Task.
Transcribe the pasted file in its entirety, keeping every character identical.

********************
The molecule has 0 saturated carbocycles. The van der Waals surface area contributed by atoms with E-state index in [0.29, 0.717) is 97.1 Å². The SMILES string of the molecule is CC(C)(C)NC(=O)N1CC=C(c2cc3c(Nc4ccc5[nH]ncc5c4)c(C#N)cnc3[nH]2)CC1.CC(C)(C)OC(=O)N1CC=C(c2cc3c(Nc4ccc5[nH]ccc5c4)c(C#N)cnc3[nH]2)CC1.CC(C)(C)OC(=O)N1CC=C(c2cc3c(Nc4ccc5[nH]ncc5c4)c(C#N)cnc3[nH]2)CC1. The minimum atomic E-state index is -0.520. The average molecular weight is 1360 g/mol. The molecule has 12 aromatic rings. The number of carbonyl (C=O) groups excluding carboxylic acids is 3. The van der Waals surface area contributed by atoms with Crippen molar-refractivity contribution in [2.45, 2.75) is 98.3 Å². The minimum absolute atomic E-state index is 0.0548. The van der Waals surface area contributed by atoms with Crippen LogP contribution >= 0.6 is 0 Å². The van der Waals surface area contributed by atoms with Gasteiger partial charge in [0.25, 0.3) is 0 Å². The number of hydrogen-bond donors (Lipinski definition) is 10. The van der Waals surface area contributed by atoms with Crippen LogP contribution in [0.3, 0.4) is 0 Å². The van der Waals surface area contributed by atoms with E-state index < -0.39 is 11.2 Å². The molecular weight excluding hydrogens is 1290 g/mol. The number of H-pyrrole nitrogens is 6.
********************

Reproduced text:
The molecule has 0 saturated carbocycles. The van der Waals surface area contributed by atoms with E-state index in [0.29, 0.717) is 97.1 Å². The SMILES string of the molecule is CC(C)(C)NC(=O)N1CC=C(c2cc3c(Nc4ccc5[nH]ncc5c4)c(C#N)cnc3[nH]2)CC1.CC(C)(C)OC(=O)N1CC=C(c2cc3c(Nc4ccc5[nH]ccc5c4)c(C#N)cnc3[nH]2)CC1.CC(C)(C)OC(=O)N1CC=C(c2cc3c(Nc4ccc5[nH]ncc5c4)c(C#N)cnc3[nH]2)CC1. The minimum atomic E-state index is -0.520. The average molecular weight is 1360 g/mol. The molecule has 12 aromatic rings. The number of carbonyl (C=O) groups excluding carboxylic acids is 3. The van der Waals surface area contributed by atoms with Crippen molar-refractivity contribution in [2.45, 2.75) is 98.3 Å². The minimum absolute atomic E-state index is 0.0548. The van der Waals surface area contributed by atoms with Crippen LogP contribution >= 0.6 is 0 Å². The van der Waals surface area contributed by atoms with Gasteiger partial charge in [0.25, 0.3) is 0 Å². The number of hydrogen-bond donors (Lipinski definition) is 10. The van der Waals surface area contributed by atoms with Crippen LogP contribution in [0.3, 0.4) is 0 Å². The van der Waals surface area contributed by atoms with E-state index < -0.39 is 11.2 Å². The molecular weight excluding hydrogens is 1290 g/mol. The number of H-pyrrole nitrogens is 6.